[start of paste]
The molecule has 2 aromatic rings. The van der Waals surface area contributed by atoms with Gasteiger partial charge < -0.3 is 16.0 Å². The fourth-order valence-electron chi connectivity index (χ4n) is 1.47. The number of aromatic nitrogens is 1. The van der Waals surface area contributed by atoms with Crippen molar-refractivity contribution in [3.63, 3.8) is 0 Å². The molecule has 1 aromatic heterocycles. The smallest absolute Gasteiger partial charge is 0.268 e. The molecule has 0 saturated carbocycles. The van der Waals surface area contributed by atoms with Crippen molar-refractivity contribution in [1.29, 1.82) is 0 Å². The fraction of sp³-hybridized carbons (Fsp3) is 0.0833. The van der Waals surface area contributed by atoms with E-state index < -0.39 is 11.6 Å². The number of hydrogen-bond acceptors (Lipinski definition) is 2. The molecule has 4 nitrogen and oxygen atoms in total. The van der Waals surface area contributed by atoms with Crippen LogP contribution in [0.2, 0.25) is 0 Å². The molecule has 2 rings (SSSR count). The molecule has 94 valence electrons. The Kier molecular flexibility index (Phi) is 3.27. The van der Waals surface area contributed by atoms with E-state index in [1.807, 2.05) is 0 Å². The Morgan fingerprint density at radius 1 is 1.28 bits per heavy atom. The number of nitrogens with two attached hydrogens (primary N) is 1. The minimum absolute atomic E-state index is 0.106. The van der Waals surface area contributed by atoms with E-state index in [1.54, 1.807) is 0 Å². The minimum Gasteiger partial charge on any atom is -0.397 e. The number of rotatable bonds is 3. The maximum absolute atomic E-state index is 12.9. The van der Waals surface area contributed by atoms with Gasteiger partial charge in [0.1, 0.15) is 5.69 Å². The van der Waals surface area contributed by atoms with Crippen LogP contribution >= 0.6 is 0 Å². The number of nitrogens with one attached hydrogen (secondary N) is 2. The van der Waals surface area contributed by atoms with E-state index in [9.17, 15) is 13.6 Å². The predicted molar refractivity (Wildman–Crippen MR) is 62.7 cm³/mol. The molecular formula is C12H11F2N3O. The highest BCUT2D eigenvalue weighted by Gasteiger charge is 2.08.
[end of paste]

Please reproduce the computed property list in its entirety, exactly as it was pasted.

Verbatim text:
The molecule has 2 aromatic rings. The van der Waals surface area contributed by atoms with Gasteiger partial charge < -0.3 is 16.0 Å². The fourth-order valence-electron chi connectivity index (χ4n) is 1.47. The number of aromatic nitrogens is 1. The van der Waals surface area contributed by atoms with Crippen molar-refractivity contribution in [3.63, 3.8) is 0 Å². The molecule has 1 aromatic heterocycles. The smallest absolute Gasteiger partial charge is 0.268 e. The molecule has 0 saturated carbocycles. The van der Waals surface area contributed by atoms with Crippen molar-refractivity contribution in [1.29, 1.82) is 0 Å². The fraction of sp³-hybridized carbons (Fsp3) is 0.0833. The van der Waals surface area contributed by atoms with E-state index < -0.39 is 11.6 Å². The number of hydrogen-bond acceptors (Lipinski definition) is 2. The molecule has 4 nitrogen and oxygen atoms in total. The van der Waals surface area contributed by atoms with Crippen LogP contribution in [0.2, 0.25) is 0 Å². The molecule has 2 rings (SSSR count). The molecule has 94 valence electrons. The Kier molecular flexibility index (Phi) is 3.27. The van der Waals surface area contributed by atoms with E-state index in [1.807, 2.05) is 0 Å². The Morgan fingerprint density at radius 1 is 1.28 bits per heavy atom. The number of nitrogens with two attached hydrogens (primary N) is 1. The minimum absolute atomic E-state index is 0.106. The van der Waals surface area contributed by atoms with E-state index in [1.54, 1.807) is 0 Å². The minimum Gasteiger partial charge on any atom is -0.397 e. The number of rotatable bonds is 3. The maximum absolute atomic E-state index is 12.9. The van der Waals surface area contributed by atoms with Gasteiger partial charge in [0.1, 0.15) is 5.69 Å². The van der Waals surface area contributed by atoms with Crippen LogP contribution >= 0.6 is 0 Å². The number of nitrogens with one attached hydrogen (secondary N) is 2. The van der Waals surface area contributed by atoms with E-state index in [9.17, 15) is 13.6 Å². The predicted molar refractivity (Wildman–Crippen MR) is 62.7 cm³/mol. The molecular formula is C12H11F2N3O. The highest BCUT2D eigenvalue weighted by Gasteiger charge is 2.08.